When talking about ‘government shutdown’ remember that 19 million public employees cost taxpayers $1 trillion every year

When talking about ‘government shutdown’ remember that 19 million public employees cost taxpayers $1 trillion every year December 27, 2018

About 19 million public employees cost taxpayers nearly $1 trillion annually.

That’s according to OpenTheBooks.com, which publishes the salaries of public employees from every level of U.S. government. The online database is free and accessible to the public.

“Public service is supposed to be about serving the people,” Adam Andrzejewski, CEO and founder of OpenTheBooks.com, said. “However, the good intentions of America’s 19 million public employees come at a very high price for the people – nearly $1 trillion. In many cases, taxpayers generously fund these employee salaries.”

As the federal government enters Day 6 of a partial shutdown, Watchdog.org OpenTheBooks.com, one of the largest private databases of government spending which posts “every dime, online” of local, state, and federal government spending in the U.S. that it accesses. For this report, it filed requests and captured data from nearly 60,000 government employers, mapped the information and posted it online over the course of one year.

The data represents about 85 percent of all public employment at every level of government, the site states. The data includes employee name, salary, position title and employer for 2017.

The search function allows users to view the top two million public employees earning more than $95,000. Last year, about 1.7 million government employees earned $100,000 or more per year. State and local governments employed the vast majority of the six-figure earners.

Data also show that 105,000 local and state government employees earned more than every governor of all 50 U.S. states with a salary of $190,000 or more.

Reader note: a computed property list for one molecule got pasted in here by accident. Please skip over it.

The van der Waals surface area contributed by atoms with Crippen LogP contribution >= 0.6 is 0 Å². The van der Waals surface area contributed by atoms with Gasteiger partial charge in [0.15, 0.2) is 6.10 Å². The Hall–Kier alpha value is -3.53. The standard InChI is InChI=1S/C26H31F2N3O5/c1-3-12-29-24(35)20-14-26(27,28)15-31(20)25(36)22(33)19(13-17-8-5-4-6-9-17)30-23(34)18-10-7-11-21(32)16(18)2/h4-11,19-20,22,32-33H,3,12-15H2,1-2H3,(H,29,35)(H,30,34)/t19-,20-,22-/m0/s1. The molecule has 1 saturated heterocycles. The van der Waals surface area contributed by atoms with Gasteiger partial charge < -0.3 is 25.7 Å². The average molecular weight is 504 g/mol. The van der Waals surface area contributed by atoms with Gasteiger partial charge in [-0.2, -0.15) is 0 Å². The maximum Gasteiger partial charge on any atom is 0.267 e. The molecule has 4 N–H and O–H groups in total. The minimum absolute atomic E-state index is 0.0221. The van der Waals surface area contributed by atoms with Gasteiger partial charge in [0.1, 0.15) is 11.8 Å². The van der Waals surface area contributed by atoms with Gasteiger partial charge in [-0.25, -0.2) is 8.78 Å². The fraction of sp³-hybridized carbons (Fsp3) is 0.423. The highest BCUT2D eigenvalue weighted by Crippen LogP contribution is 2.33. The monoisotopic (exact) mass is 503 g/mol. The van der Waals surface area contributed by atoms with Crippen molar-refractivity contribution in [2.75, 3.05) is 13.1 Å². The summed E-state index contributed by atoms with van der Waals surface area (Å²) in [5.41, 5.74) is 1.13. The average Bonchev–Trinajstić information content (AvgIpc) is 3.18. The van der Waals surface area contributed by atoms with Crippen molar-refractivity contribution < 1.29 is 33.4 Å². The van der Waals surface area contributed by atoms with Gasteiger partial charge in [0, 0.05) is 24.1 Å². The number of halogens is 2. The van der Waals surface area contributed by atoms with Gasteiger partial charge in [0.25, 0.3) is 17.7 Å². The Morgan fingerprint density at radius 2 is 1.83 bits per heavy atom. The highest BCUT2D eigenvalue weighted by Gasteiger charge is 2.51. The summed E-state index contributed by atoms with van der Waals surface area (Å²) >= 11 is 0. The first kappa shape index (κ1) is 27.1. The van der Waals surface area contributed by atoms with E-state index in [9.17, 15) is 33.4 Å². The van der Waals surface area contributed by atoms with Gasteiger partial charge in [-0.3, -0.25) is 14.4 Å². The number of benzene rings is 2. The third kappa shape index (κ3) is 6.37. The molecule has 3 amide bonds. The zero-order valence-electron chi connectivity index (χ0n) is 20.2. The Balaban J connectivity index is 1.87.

Andrezejewski highlights examples of what he describes as government waste and abuse of taxpayer money. Chicago tree trimmers, he points out, earned $106,000 and New York City school janitors earned $165,000 – more than the principals at the same schools, who earn $135,000.

Lifeguards in Los Angeles County, Calif., earned $365,000, while the school superintendent of a small school district in Southlake, Texas, earned $420,000, Andrezejewski notes.

OpenTheBooks.com urges the public to expose “waste, overspending, and bloated government” in their neighborhoods by using the site’s interactive map. Users can search by zip code and scroll down to see results in chart and map form. They can then demand accountability from their local and state governments, the site explains.

Several states exhibit some real humdingers in the field of education.

In California, for example, nearly 10,000 employees of the University of California system earned more than $200,000 – including 65 highly compensated public employees who earned between $1 million and $3.6 million.

In Illinois public school districts, OpenTheBooks.com partnered with Fox 32 Chicago to investigate school superintendents. The investigation found that the superintendent of Calumet City earned $407,000 for a district with only 1,100 students and no high school. Another superintendent earned $206,000 in the New Lenox district, responsible for only 11 teachers and fewer than 100 students. Another superintendent retired on a $300,000 annual pension from the Park Forest district, and was later rehired on a $1,200 a day consulting contract for the same position in the same district.

OpenTheBooks.com found that many city administrators, legal/law enforcement, and athletic coaches earned more than any U.S. president, and more than their own state’s governor.

In Florida, the Dania Beach city attorney for a seaside community of 32,000 was paid $436,917, a salary greater than any U.S. president.

In Texas, 356 municipal employees earned more than the state’s governor, Greg Abbott. In the small town of Stanton, Texas, (pop. 2,900), the city manager earned $314,696. In Whitesboro (pop. 4,000) and Manvel (pop. 10,000), city administrators earned $312,000 and $292,529, respectively.

Eight police officers and detectives at the Port Authority of New York and New Jersey earned between $300,000 and $783,000 last year, according to the database.

Public college football coaches earned far more. Last year, for example, the retired University of Oregon football coach received a $558,689 annual pension, and the fired Arizona State football coach received a $15 million payout. Nick Saban, at the University of Alabama, earned $11 million.

Citizens “must insist on good government where they live,” Andrezejewski argues. “The people have the power to hold local politicians accountable for tax and spend decisions.”

“Remember, it’s your money,” Andrezejewski says. Government payrolls, he argues, are the number one issue affecting state budgets and public services. More money would be accessible for public services, he says, if government salaries and pension benefits weren’t so high.

This article was first published by Watchdog.org.


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